Wolfgang Kraschitzer, production manager for Rapid Product Development GmbH (RPD—Austria), explains, "Our customers are now shifting away from the need for simple look-alike prototypes. Instead, we are seeing demand for functional parts and tools that can withstand the typical strains of actual service." One such customer, Austrian motorcycle manufacturer KTM, recently partnered with RPD to bring its Duke 625 motorcycle to market.
According to Kraschitzer, KTM wanted a functional fairing prototype to perform preliminary tests. RPD built each of the large parts (up to 1000 by 400 by 250 mm) that make up the fairing in several segments using a DTM Sinterstation and Duraform PA material. Segments were then bonded together, lacquered, and used in actual road tests. "KTM was able to conduct its tests well before the injection mold was cut," adds Kraschitzer. "As a result, its engineers were free to add necessary adjustments based on test data without incurring huge costs."
At Jaguar’s Whitley Product Development Centre (U.K.), SLA prototypes played a major role in optimizing vehicle aerodynamics. Using 3D Systems’ SLA 5000, engineers prototyped 3/8-scale versions of complete front and rear suspensions for wind tunnel testing. Results allowed Jaguar to modify the full-size vehicle for drag reduction. SLA prototypes were also used for instrument panel design (Figure 2), wing mirror housings, and body styling components.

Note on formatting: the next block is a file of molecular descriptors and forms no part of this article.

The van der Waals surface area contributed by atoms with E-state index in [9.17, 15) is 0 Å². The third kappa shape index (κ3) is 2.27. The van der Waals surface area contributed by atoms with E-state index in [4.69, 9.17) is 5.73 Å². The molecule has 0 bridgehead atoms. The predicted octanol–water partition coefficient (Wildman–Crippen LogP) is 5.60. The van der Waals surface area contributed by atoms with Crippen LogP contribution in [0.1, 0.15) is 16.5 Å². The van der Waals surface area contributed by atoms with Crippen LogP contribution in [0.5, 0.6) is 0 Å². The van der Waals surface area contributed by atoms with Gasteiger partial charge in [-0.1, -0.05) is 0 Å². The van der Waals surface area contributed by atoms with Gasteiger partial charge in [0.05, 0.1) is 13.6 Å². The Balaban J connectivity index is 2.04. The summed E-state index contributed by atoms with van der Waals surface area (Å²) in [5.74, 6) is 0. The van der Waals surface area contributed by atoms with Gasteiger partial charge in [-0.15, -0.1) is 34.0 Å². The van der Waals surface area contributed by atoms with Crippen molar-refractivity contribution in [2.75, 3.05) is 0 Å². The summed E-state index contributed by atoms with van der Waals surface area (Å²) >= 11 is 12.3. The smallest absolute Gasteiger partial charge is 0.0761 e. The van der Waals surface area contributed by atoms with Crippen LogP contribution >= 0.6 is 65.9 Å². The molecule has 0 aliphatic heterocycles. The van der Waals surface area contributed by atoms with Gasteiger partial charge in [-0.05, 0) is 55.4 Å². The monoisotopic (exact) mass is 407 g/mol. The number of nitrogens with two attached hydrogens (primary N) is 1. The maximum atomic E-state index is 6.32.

Models for Success
Automotive suppliers have long relied on model makers to produce mock-ups of concept vehicles from clay models. The role these suppliers fill today is changing, according to Manfred Mack of Josef Hofmann Ingolstadt (Germany).
"We have developed an extension to our original modeling, or cubing, technology," he says. "Called testcubing, this process builds a model of the complete car body to exact design data out of aluminum, to which we can attach plastic components such as interior trim, instrument panels, and body panels."
To prototype the plastic parts, Hofmann uses both silicone-rubber tools with cast resin and an FDM system (Stratasys). A recent project with Audi to bring its TT roadster (Figure 3) to market made extensive use of both the testcubing model and FDM prototypes.
"Audi uses a just-in-time production system that extends to its product development phase," Mack says. "We developed the testcubing and FDM prototypes for the HVAC bezel on the Audi TT to meet its tight schedule." Hofmann also specializes in models for automotive lighting, and worked with Volkswagen on headlamps for the new Beetle.
New IM designs on display at Euromold were not entirely automotive. For instance, Styles RPD (U.K.) presented an innovative molded oxygen tank, part of a new system for firefighters that’s designed to be lighter in weight, yet just as safe as metal versions.
Even the lobby of the exhibition contained design innovation. Several child-sized mannequins were fitted with molded backpacks (Figure 4), representing a current product on the market in Germany.